|28 Nov 2016||12:00pm - 5:00pm||Seminar Room SG1, Alison Richard Building|
This workshop is by application or invitation only. Limited places.
If you are interested in attending, please see information below.
Deadline : 30 October 2016
The Ethics of Using Machine Learning in Professional Practice: Perspectives from Journalism, Law and Medicine.
This workshop aims to bring together practitioners from law, journalism and bio-medicine together with social scientists and computer scientists to explore the ethical questions raised by the growing use of machine learning in processes of information discovery, analysis and decision-making.
Recent examples include the deployment of machine learning methods in the development of a proprietary digital tool used to generate risk assessments which inform judges in US parole hearings, the use of bots in international newsrooms to support editors and journalists’ selection of stories for publication and Google DeepMind's partnership with the NHS to build an app for medical practitioners treating kidney disease. Are such cases indicative of a wider trend towards the delegation of decision-making to autonomous computer systems in areas of activity which were previously the preserve of human experts?
Presentations and discussions at the symposium will explore the implications for ethics and governance of integrating machine learning and other algorithms into wider computational systems and workflows and how this process relates to evolving social processes of decision-making and accountability in professional practice in law, journalism and bio-medicine.
This workshop is by application or invitation only and discussions will be conducted under Chatham House rules. Researchers or professional practitioners interested in attending should apply by email to Dr Anne Alexander (firstname.lastname@example.org) before 30 October with a short statement explaining why they would like to participate in the event. The Ethics of Big Data group also welcomes proposals for short presentations. Potential presenters should include an abstract of their proposed contribution.
Part of the Ethics of Big Data Research Group, series
Organised by Ethics of Big Data Research Group in collaboration with The Work Foundation and InformAll.
Administrative assistance: email@example.com
|12:00 - 12:30|
Sandwich lunch for participants
|12:30 - 14:00|
Session 1: Concepts
A round-table discussion led by the Ethics of Big Data Research group exploring the conceptual frameworks underpinning discussion of the ethics of machine learning.
|14:00 - 14:30|
|14:30 - 16:30|
Session 2: Applications
Presentation 1: Michael Veale (UCL)
The use of machine learning for public sector decision support is growing—as are worries that these systems might exhibit characteristics of ethical concern. This talk will present a preliminary empirical landscape of practices of responsibility found in deployments of public sector machine learning today in the UK and further afield, and discuss how these emerging trends sit within the broader understanding of responsibility within machine learning and public services found in the computer science and public administration scholarships.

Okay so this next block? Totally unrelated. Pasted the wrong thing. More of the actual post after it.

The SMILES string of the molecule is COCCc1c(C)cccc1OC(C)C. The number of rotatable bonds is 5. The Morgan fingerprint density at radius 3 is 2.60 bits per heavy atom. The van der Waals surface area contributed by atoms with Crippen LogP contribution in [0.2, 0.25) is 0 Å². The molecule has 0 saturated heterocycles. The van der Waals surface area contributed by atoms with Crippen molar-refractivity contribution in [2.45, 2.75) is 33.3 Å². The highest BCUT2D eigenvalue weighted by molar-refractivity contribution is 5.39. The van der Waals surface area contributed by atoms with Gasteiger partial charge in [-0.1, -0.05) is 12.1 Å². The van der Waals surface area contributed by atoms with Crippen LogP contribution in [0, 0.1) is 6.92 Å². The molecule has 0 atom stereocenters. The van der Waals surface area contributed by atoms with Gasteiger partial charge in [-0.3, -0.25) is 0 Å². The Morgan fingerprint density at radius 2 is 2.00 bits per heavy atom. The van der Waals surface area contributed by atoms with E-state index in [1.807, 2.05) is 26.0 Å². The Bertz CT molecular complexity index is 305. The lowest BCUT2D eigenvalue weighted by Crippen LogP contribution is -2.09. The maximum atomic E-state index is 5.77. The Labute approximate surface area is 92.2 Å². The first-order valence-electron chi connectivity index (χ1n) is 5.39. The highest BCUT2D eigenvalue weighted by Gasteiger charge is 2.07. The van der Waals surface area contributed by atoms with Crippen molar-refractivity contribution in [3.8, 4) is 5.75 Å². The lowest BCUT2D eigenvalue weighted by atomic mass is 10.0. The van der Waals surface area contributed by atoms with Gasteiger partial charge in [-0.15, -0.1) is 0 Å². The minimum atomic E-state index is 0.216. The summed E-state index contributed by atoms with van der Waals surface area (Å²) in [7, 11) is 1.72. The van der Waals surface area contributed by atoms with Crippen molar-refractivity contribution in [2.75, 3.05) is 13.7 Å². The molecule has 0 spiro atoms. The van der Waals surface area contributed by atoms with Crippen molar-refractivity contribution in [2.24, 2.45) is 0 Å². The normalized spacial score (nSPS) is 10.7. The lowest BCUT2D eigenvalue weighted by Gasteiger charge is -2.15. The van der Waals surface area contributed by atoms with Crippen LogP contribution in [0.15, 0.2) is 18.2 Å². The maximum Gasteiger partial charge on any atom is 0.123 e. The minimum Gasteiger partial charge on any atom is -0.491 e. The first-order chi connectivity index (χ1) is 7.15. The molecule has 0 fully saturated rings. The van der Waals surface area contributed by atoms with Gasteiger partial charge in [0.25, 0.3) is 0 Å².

Presentation 2: Elvira Perez Vallejos (Nottingham)
Summary: News feeds, search engines and content recommendations use increasingly sophisticated and personalized algorithms to cut through Big Data in the hope of providing content that is sufficiently relevant to keep the users on the platform. Superficially, there seems nothing wrong with prioritizing information that users will likely agree with; after all, people tend to select information that aligns with their own beliefs. However, these personalization algorithms risk amplifying a polarized climate and potentially limit exposure to attitude-challenging information. We argue that these sites have a corporate social responsibility towards promoting a healthy democratic discourse by adopting a code of editorial-like responsibility.
In this presentation we will examine the question of editorial responsibility on social media platforms in the light of content recommendations generated by the platform's service personalization algorithms. Specifically, we explore the position that is frequently taken by social media platforms in which they argue that they are not media companies because they do not create content, but are technology companies that merely produce tools. This distinction convey legal protection against the liability of the platforms regarding hosting third party content. To contextualise this argument, we will present preliminary data that illustrates youth opinions on personalised and recommender systems such as Facebook newsfeed and reflections of the 'filter bubble' effect
Please note, this is a closed workshop and discussions will be conducted under the Chatham House Rule
Organised by the Ethics of Big Data Research group in collaboration with the Work Foundation and InformAll.